Parkinson’s Disease Stem Cell Therapy
Parkinson’s Disease Stem Cell : The majority of complications in Parkinson’s patients are related to the failure of dopamine neurons to do their job properly. Dopamine sends signals to the part of your brain that controls movement. It lets your muscles move smoothly and do what you want them to do. Once the nerve cells break down you no longer have enough dopamine, and you have trouble moving and completing tasks.
This parkinson’s disease stem cell treatment is designed to target these neurons and to help with the creation of new dopamine producing neurons. In addition, stem cells may release natural chemicals called cytokines which can induce differentiation of the stem cells into dopamine producing neurons.
Patients who receive Parkinson’s Disease Stem Cell with SC21 may report improvements in one of more disease related complications such as:
Primary Motor Symptoms
Resting Tremor: – Slight tremor (shaking or oscillating movement) in the hand or foot on one side of the body, or in the jaw or face and usually appears when a person’s muscles are relaxed, or at rest (not performing an action).
Bradykinesia: – Bradykinesia (slow movement) A general reduction of spontaneous movement, which can give the appearance of abnormal stillness and a decrease in facial expressivity. Causes difficulty with repetitive movements and performing everyday functions, such as buttoning a shirt, cutting food or brushing teeth, walking with short, shuffling steps, affect on ones speech; quieter and less distinct, drooling and excess saliva result from reduced swallowing movements.
Rigidity: – Rigidity causes stiffness and inflexibility of the limbs, neck and trunk. The muscle tone of an affected limb is always stiff and does not relax, sometimes contributing to a decreased range of motion. Rigidity can be uncomfortable or even painful and inhibits the swinging of arms when walking.
Postural Instability: – Postural Instability (a tendency to be unstable when standing upright) is caused by uncontrollable reflexes needed for maintaining an upright posture that can cause particular difficulty when pivoting or making turns or quick movements. It can also cause retropulsion (a dangerous tendency to sway backwards when rising from a chair, standing or turning).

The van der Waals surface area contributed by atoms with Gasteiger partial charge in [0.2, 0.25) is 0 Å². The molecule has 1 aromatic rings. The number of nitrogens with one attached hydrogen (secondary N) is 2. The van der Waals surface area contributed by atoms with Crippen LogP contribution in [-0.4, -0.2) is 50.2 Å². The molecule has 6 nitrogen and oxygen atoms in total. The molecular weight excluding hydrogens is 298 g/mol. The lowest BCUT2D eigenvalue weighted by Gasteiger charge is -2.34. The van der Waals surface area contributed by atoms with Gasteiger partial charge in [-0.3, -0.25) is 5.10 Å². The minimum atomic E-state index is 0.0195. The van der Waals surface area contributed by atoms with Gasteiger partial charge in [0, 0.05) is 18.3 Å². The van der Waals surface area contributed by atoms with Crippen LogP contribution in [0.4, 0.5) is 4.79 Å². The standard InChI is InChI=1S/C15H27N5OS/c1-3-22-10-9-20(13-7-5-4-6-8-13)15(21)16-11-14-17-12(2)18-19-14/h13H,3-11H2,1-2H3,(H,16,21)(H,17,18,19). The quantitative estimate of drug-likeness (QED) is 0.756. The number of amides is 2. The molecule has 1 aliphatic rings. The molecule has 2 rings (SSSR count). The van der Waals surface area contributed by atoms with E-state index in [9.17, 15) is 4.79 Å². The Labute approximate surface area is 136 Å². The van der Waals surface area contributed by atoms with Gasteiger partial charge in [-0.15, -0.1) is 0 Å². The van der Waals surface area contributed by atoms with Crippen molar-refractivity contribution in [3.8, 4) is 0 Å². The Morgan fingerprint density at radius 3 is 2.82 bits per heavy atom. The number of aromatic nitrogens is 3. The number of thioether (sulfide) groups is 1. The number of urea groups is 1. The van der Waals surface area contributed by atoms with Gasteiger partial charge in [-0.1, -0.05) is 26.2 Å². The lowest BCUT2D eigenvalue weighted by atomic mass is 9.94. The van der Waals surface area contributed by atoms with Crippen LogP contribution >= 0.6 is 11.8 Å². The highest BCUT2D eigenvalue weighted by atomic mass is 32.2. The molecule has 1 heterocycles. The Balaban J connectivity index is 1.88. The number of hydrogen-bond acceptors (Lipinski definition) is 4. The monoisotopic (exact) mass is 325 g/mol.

Secondary Motor Symptoms
Freezing – Freezing of gait; hesitation before stepping forward is a manifestations of akinesia (poverty of spontaneous movement). The feeling as if their feet are glued to the floor can increase a person’s risk of falling forward.
Micrographia – Micrographia (shrinkage in handwriting). This occurs as a result of bradykinesia (slow movement) and hypokinesia (which refer to the fact that, in addition to being slow, the movements are also smaller than desired).
Mask-like Expression – Face appearing less expressive than usual is a manifestations of akinesia (poverty of spontaneous movement [e.g. in facial expression]).
Unwanted Accelerations – Unwanted Acceleration is the experience of movements that are too quick causing tachyphemia (excessively fast speech) and festination (an uncontrollable acceleration in gait).
Stooped posture – A tendency to lean forward.
Dystonia – A neurological movement disorder, in which sustained muscle contractions cause twisting and repetitive movements or abnormal postures.
Impaired fine motor dexterity and motor coordination – Encompass the abilities required to control the smaller muscles of the body for writing, playing an instrument, artistic expression, and craft work.
Impaired gross motor coordination – Abilities required in order to control the large muscles of the body for walking, running, sitting, crawling, and other activities.
Speech problems – Such as softness of voice or slurred speech caused by lack of muscle control.
Difficulty swallowing – Dysphagia.
Sexual dysfunction – Difficulty experienced during sexual activity, including physical pleasure, desire, preference, arousal or orgasm.
Cramping – Neural sensations caused by muscle contraction or overshortening.
Drooling – Sialorrhea (the flow of saliva outside the mouth).
Akinesia – Poverty of spontaneous movement.
Hypokinesia – Movements that are slow as well as smaller than desired.
Nonmotor Symptoms – Many researchers believe that nonmotor symptoms may precede motor symptoms — and a Parkinson’s diagnosis — by years. The most recognizable early symptoms include:
Anosmia – loss of sense of smell
Dyschezia – constipation
REM behavior disorder – parasomnia, a sleep disorder
Mood disorders – Depression, bipolar disorder, dysthymic disorder and cyclothymic disorder.
Orthostatic hypotension – Sudden fall in blood pressure upon standing
Other Non-motor Symptoms
- Excessive saliva
- Weight loss
- Weight gain
- Vision problems
- Dental problems
- Fear and anxiety
- Skin problems
- Cognitive issues
- Sleep disturbances
- Bladder problems
- Sexual problems
Parkinson’s Disease Stem Cell Therapy:
Option 1: Adipose SVF Stem Cell Therapy given monthly for 12 months, combined with peptides/growth factors for Parkinson’s.
Option 2: Juvenile Stem Cell Therapy 3 times in 12 months, combined with peptides/growth factors for Parkinson’s.
Patients who have received Parkinson’s Disease Stem Cell with Sc21 generally see the full culmination or their results from almost immediately to a few months later. Some patients have taken up to 6 months before seeing the full effect of the treatment.
The treatment is also to;
1. Improve cellular energy production marker
2. Improve cellular antioxidant production
3. Improve gastrointestinal system
4. To improve and clear any heavy metal in the blood circulation